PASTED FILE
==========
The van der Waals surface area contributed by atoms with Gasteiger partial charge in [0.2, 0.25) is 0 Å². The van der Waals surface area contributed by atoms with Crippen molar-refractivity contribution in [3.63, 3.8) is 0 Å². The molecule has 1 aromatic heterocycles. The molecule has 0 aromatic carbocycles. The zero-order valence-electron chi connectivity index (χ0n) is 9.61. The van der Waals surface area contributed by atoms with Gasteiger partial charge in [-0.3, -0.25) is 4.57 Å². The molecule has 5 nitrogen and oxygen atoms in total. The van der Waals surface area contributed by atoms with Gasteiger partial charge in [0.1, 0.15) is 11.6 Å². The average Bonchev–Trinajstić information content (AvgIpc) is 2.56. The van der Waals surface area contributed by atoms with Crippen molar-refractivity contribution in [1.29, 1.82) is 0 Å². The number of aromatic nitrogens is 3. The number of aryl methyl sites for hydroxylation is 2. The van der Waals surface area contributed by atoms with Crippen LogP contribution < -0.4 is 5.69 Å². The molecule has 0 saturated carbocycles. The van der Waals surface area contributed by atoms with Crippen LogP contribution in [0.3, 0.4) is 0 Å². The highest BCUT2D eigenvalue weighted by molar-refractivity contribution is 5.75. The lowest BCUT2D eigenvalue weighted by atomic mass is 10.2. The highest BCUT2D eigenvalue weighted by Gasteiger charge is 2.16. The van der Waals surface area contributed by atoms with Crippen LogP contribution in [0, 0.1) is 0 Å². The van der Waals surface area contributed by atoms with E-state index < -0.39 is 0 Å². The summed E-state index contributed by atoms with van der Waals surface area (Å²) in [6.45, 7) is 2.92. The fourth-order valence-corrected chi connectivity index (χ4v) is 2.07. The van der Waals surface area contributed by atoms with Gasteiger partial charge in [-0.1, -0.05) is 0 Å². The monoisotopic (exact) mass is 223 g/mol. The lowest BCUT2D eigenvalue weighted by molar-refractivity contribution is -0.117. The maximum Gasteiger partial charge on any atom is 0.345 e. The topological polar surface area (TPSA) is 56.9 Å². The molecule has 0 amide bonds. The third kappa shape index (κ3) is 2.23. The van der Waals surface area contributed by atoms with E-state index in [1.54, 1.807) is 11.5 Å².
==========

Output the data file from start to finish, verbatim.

The van der Waals surface area contributed by atoms with Gasteiger partial charge in [0.2, 0.25) is 0 Å². The van der Waals surface area contributed by atoms with Crippen molar-refractivity contribution in [3.63, 3.8) is 0 Å². The molecule has 1 aromatic heterocycles. The molecule has 0 aromatic carbocycles. The zero-order valence-electron chi connectivity index (χ0n) is 9.61. The van der Waals surface area contributed by atoms with Gasteiger partial charge in [-0.3, -0.25) is 4.57 Å². The molecule has 5 nitrogen and oxygen atoms in total. The van der Waals surface area contributed by atoms with Gasteiger partial charge in [0.1, 0.15) is 11.6 Å². The average Bonchev–Trinajstić information content (AvgIpc) is 2.56. The van der Waals surface area contributed by atoms with Crippen molar-refractivity contribution in [1.29, 1.82) is 0 Å². The number of aromatic nitrogens is 3. The number of aryl methyl sites for hydroxylation is 2. The van der Waals surface area contributed by atoms with Crippen LogP contribution < -0.4 is 5.69 Å². The molecule has 0 saturated carbocycles. The van der Waals surface area contributed by atoms with Crippen LogP contribution in [0.3, 0.4) is 0 Å². The highest BCUT2D eigenvalue weighted by molar-refractivity contribution is 5.75. The lowest BCUT2D eigenvalue weighted by atomic mass is 10.2. The highest BCUT2D eigenvalue weighted by Gasteiger charge is 2.16. The van der Waals surface area contributed by atoms with Crippen LogP contribution in [0, 0.1) is 0 Å². The van der Waals surface area contributed by atoms with E-state index < -0.39 is 0 Å². The summed E-state index contributed by atoms with van der Waals surface area (Å²) in [6.45, 7) is 2.92. The fourth-order valence-corrected chi connectivity index (χ4v) is 2.07. The van der Waals surface area contributed by atoms with Gasteiger partial charge in [-0.1, -0.05) is 0 Å². The monoisotopic (exact) mass is 223 g/mol. The lowest BCUT2D eigenvalue weighted by molar-refractivity contribution is -0.117. The maximum Gasteiger partial charge on any atom is 0.345 e. The topological polar surface area (TPSA) is 56.9 Å². The molecule has 0 amide bonds. The third kappa shape index (κ3) is 2.23. The van der Waals surface area contributed by atoms with E-state index in [1.54, 1.807) is 11.5 Å².